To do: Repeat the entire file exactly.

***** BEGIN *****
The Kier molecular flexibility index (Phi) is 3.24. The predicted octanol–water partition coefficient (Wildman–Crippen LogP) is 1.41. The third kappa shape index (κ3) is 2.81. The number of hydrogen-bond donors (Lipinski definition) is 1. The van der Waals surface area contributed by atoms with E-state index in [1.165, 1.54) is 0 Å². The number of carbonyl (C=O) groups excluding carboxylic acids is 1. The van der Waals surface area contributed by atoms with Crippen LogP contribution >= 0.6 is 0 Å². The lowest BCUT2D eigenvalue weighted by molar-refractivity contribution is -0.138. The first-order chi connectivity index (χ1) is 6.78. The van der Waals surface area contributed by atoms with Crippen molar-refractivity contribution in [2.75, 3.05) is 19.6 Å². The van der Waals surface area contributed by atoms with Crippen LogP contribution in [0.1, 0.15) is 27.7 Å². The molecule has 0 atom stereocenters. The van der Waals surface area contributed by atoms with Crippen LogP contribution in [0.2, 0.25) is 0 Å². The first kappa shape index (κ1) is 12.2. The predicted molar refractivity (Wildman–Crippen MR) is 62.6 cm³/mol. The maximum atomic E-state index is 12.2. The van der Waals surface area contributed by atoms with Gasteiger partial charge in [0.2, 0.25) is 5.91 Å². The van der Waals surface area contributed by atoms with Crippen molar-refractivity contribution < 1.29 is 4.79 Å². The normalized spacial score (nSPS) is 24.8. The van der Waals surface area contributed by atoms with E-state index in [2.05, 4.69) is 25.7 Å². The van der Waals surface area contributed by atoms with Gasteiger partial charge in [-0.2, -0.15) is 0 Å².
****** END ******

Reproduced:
The Kier molecular flexibility index (Phi) is 3.24. The predicted octanol–water partition coefficient (Wildman–Crippen LogP) is 1.41. The third kappa shape index (κ3) is 2.81. The number of hydrogen-bond donors (Lipinski definition) is 1. The van der Waals surface area contributed by atoms with E-state index in [1.165, 1.54) is 0 Å². The number of carbonyl (C=O) groups excluding carboxylic acids is 1. The van der Waals surface area contributed by atoms with Crippen LogP contribution >= 0.6 is 0 Å². The lowest BCUT2D eigenvalue weighted by molar-refractivity contribution is -0.138. The first-order chi connectivity index (χ1) is 6.78. The van der Waals surface area contributed by atoms with Crippen molar-refractivity contribution in [2.75, 3.05) is 19.6 Å². The van der Waals surface area contributed by atoms with Crippen LogP contribution in [0.1, 0.15) is 27.7 Å². The molecule has 0 atom stereocenters. The van der Waals surface area contributed by atoms with Crippen LogP contribution in [0.2, 0.25) is 0 Å². The first kappa shape index (κ1) is 12.2. The predicted molar refractivity (Wildman–Crippen MR) is 62.6 cm³/mol. The maximum atomic E-state index is 12.2. The van der Waals surface area contributed by atoms with Gasteiger partial charge in [0.2, 0.25) is 5.91 Å². The van der Waals surface area contributed by atoms with Crippen molar-refractivity contribution < 1.29 is 4.79 Å². The normalized spacial score (nSPS) is 24.8. The van der Waals surface area contributed by atoms with E-state index in [2.05, 4.69) is 25.7 Å². The van der Waals surface area contributed by atoms with Gasteiger partial charge in [-0.2, -0.15) is 0 Å².